The rapidly rising parallel global demand for both kosher and organic certifications has created a flourishing specialty food category, kosher organic, for products that meet both the strict requirements of Jewish dietary laws and the USDA National Organic Program specifications. To satisfy the growing numbers of companies worldwide that opt for both of these certifications, QAI and STAR-K Kosher Certification, based in Baltimore, Maryland, introduced a joint kosher and organic auditing program in January 2009. It provides two certifications with a single audit. This streamlined auditing process reduces overall certification costs, saves time and provides excellent service.
What is required of a plant that wants to become and stay kosher compliant? Specific regulations often depend on the nature of the plant. For example, if Plant A produces both kosher and non-kosher in the same facility and Plant B is entirely kosher, Plant A will have additional regulations regarding the use of equipment, since the non-kosher product could impact the status of a kosher product.
STAR-K Kashrus Administrator Rabbi Dovid Heber highlights ten examples that plants have to watch out for to ensure that kosher consumers can have their organic “cake” and eat it, too:
- All ingredients in use must have been approved by the kosher certifying agency. You should have a list from the kosher agency of everything approved.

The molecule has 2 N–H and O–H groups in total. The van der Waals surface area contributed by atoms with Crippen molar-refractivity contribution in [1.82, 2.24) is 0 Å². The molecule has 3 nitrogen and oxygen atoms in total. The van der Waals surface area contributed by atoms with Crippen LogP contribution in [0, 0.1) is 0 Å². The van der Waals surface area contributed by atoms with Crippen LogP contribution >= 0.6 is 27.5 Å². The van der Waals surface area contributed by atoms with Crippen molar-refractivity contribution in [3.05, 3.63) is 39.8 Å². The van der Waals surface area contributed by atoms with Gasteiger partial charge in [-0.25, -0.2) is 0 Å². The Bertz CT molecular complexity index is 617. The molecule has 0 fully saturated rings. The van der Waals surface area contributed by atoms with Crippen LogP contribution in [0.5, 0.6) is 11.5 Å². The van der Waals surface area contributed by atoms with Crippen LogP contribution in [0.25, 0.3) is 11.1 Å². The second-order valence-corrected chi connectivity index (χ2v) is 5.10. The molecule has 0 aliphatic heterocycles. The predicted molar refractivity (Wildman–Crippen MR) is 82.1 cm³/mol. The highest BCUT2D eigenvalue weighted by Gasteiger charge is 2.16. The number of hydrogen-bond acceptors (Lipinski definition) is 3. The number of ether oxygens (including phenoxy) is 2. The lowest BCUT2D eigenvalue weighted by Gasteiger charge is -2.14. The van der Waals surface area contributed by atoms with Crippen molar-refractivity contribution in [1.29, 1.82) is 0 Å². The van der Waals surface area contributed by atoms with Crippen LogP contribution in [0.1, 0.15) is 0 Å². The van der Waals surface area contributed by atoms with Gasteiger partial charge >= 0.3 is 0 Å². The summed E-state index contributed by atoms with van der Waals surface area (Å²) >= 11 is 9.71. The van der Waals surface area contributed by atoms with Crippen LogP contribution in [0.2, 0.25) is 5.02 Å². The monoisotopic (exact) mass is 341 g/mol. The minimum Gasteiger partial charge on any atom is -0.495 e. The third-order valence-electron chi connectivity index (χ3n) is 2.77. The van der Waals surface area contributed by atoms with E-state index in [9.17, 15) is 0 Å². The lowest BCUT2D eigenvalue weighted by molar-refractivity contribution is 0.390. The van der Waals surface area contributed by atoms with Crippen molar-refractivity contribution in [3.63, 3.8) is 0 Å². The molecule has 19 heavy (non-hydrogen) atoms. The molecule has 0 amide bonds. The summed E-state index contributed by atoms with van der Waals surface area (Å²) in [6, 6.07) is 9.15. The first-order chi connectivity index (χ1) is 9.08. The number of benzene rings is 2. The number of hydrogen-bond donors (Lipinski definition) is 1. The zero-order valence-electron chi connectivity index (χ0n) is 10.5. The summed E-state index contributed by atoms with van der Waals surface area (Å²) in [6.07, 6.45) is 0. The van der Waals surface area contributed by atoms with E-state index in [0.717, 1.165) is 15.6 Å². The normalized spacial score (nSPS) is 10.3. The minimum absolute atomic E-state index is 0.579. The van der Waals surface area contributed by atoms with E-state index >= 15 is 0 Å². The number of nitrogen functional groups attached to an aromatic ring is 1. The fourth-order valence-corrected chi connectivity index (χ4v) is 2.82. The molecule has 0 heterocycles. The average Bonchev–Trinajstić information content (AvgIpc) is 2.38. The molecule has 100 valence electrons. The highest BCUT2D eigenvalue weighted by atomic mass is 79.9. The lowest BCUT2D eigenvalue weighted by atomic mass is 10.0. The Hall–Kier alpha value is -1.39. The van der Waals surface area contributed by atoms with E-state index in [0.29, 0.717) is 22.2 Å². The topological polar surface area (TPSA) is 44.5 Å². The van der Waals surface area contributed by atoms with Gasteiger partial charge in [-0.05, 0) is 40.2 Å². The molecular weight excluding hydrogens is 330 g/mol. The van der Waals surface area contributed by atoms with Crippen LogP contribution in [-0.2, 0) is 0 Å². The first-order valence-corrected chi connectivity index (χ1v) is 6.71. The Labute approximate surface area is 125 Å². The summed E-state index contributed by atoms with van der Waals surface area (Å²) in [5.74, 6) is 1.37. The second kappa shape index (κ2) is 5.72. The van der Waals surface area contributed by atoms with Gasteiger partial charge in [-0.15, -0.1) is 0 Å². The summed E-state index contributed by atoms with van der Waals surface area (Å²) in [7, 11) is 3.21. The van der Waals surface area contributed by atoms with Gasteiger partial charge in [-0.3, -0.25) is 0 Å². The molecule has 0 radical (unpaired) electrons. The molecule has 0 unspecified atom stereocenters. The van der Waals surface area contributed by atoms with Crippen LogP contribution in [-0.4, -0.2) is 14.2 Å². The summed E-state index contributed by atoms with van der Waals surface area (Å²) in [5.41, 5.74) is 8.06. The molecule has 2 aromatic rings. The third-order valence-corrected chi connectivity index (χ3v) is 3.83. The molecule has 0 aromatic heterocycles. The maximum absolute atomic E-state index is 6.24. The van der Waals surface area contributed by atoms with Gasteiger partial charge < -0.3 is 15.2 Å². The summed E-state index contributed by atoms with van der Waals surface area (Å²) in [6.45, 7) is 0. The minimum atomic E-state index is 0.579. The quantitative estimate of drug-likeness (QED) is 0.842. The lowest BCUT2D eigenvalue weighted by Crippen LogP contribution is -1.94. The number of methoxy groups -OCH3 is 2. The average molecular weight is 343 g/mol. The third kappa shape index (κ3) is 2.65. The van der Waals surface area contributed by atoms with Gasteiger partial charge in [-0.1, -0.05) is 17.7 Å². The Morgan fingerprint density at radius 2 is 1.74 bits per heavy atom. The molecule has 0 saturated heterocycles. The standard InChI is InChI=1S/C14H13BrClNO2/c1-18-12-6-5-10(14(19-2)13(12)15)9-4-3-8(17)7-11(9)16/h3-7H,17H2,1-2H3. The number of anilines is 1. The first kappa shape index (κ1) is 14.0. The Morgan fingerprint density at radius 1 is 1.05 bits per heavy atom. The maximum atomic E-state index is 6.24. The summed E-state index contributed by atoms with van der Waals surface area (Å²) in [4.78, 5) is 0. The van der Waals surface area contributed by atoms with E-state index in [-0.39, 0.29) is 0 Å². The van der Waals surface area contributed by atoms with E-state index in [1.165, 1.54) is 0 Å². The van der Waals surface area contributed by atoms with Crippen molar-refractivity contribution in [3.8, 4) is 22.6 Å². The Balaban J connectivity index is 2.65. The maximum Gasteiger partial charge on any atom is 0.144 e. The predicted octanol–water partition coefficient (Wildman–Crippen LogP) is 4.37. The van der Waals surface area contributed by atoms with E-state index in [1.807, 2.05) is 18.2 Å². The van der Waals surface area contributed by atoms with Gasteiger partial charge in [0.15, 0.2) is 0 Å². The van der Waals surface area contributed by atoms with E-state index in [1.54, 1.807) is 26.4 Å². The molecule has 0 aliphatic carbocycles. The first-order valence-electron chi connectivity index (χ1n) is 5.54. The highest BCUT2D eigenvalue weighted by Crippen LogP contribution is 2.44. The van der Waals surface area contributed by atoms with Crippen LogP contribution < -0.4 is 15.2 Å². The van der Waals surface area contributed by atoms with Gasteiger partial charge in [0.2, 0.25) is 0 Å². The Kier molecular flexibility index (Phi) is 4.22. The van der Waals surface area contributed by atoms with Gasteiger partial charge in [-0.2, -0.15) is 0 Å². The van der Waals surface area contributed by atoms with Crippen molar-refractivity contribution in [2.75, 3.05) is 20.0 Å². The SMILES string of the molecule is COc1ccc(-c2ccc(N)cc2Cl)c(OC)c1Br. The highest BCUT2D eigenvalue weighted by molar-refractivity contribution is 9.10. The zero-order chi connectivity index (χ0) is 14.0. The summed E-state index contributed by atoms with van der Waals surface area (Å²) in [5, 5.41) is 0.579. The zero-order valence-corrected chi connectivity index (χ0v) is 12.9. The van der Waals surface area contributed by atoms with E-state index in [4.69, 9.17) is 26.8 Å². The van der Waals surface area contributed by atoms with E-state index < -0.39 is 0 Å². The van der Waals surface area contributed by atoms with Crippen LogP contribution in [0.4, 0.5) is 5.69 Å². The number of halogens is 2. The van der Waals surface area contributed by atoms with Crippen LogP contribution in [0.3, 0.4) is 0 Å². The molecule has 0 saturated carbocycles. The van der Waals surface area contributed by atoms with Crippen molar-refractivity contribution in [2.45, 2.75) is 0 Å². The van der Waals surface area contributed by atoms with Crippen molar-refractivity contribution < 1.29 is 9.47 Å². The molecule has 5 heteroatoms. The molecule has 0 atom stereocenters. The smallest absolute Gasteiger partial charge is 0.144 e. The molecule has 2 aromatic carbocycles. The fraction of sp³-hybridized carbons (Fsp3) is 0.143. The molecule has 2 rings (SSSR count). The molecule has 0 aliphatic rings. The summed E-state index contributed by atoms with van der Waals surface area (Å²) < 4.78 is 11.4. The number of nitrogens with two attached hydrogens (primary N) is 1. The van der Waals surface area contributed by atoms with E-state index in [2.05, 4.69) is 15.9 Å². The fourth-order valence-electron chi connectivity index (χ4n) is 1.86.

- All suppliers of the ingredients must be approved. The kosher certifying agency must be notified in advance if you would like to change suppliers.
- The necessary kosher symbols must appear on the label. Note that not every label needs a symbol — the necessity of kosher symbols is spelled out on the kosher letter of your supplier and approved ingredient list.
- Your in-house labels with kosher symbols are for products that have been approved by the kosher agency.
- All private labels have been approved.
- If you are producing dairy, the label must have the correct symbol and state “dairy” on the package, in addition to using the correct symbol.
- Formulas and batch records must match what was submitted to the kosher agency and they must approve all changes in advance.
- All changes of ingredient suppliers and formulas must be reported to your kosher certifying agency. New production facilities and changes to production methods that impact kosher must be reported, as well.
- If a plant is used for both kosher and non-kosher product runs, or for both dairy and pareve product runs, the guidelines for equipment use must be followed.
- Have backup plant personnel in place, to escort the kosher inspector around if he visits on the day that the main contact is out of the office.
Of course, there are additional examples that are beyond the scope of our discussion that also depend on the complexity of each particular facility.
If you are interested in combining organic and kosher certification, or want more information about kosher certification requirements, contact Jonathan Lackie at +1 858.200.9708 or email@example.com.